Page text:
Find Missing Requirements

Requirements Management Blogs

This blog post by Betsy Stockdale explains how to use the Feature Tree model to discover missing requirements.

The Feature Tree is defined as “RML (Requirements Modeling Language) objectives model that shows the organization of the features in logical groups, displaying the full scope of a solution in a single page. There are three possible levels of features that might be useful for organizing the requirements: Level 1 (L1), Level 2 (L2), and Level 3 (L3). Below L3 are individual requirements themselves. Feature diagrams show all of the features at once, giving a quick view of the solution’s breadth of functionality.”

The Feature Tree is indeed a powerful visual model that allows to visualize the scope of a project and to discover areas where requirements can be missing.

Read the complete blog post on http://requirements.seilevel.com/blog/2013/11/find-missing-requirements-with-the-feature-tree.html

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Reviewing Requirements for Testability

Modern software development approaches like Agile and Scrum support a strong collaboration between all member of the software development team, software testers and business analysts included. Even if you don’t use a method like Behavior-Driven Development (BDD) or Specification by Example, checking the fact that you will be able to actually test your requirements is […]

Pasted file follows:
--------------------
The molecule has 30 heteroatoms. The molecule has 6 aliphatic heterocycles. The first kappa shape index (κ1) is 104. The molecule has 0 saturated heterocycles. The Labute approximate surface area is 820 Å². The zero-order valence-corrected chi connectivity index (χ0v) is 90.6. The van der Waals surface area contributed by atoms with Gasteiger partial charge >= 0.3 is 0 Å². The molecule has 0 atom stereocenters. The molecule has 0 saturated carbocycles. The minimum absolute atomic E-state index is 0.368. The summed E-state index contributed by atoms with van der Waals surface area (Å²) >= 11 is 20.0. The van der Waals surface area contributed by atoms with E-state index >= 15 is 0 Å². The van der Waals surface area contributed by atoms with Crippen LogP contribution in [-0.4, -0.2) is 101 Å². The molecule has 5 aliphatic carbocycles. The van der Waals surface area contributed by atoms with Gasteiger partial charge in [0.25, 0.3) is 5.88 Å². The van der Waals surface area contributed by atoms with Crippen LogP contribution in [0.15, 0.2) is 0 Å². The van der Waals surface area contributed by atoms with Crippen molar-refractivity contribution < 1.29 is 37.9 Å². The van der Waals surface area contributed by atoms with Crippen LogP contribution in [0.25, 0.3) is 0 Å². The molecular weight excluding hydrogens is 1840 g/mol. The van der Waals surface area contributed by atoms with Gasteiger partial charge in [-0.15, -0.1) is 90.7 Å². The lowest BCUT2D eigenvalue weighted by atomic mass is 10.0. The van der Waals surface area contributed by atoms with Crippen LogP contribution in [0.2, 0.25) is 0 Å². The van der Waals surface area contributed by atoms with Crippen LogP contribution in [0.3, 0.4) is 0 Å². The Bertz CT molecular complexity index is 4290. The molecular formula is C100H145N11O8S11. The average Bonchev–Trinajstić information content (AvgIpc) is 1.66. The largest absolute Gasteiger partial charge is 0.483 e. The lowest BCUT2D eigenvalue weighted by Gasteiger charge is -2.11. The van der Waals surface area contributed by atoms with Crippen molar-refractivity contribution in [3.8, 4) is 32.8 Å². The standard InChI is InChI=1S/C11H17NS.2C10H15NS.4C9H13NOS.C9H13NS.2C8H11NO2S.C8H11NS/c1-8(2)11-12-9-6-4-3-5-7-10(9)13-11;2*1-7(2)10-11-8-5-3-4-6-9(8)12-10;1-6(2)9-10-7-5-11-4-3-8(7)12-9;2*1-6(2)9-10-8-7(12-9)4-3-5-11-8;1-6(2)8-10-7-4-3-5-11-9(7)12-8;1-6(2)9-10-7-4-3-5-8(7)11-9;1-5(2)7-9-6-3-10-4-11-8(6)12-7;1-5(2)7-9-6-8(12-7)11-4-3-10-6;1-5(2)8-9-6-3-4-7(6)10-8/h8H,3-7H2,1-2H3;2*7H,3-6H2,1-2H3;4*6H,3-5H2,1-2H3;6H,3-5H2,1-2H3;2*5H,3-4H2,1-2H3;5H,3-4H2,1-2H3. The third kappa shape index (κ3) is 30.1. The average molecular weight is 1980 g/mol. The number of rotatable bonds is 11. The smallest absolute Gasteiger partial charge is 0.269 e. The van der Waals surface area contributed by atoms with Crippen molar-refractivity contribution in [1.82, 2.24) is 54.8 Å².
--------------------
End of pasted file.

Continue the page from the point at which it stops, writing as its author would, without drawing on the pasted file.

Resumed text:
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User Stories for Both Requirements and Testing

User stories are a technique taken from the agile development playbook that can easily be applied in traditional systems development and maintenance. User stories help you document needs in a structured way, from the users’ perspective. They’re a good basis for test cases, so as to support integrated requirements management and testing. In this article, […]

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Understanding System Analysis Models

This article is an extract of the “Complete Systems Analysis” written by James and Suzanne Robertson. It explains the basics of analysis models and emphasize that the important thing to remember is that modeling tools are complementary. Each shows one aspect of the system. Together, they make a complete working model of the system.

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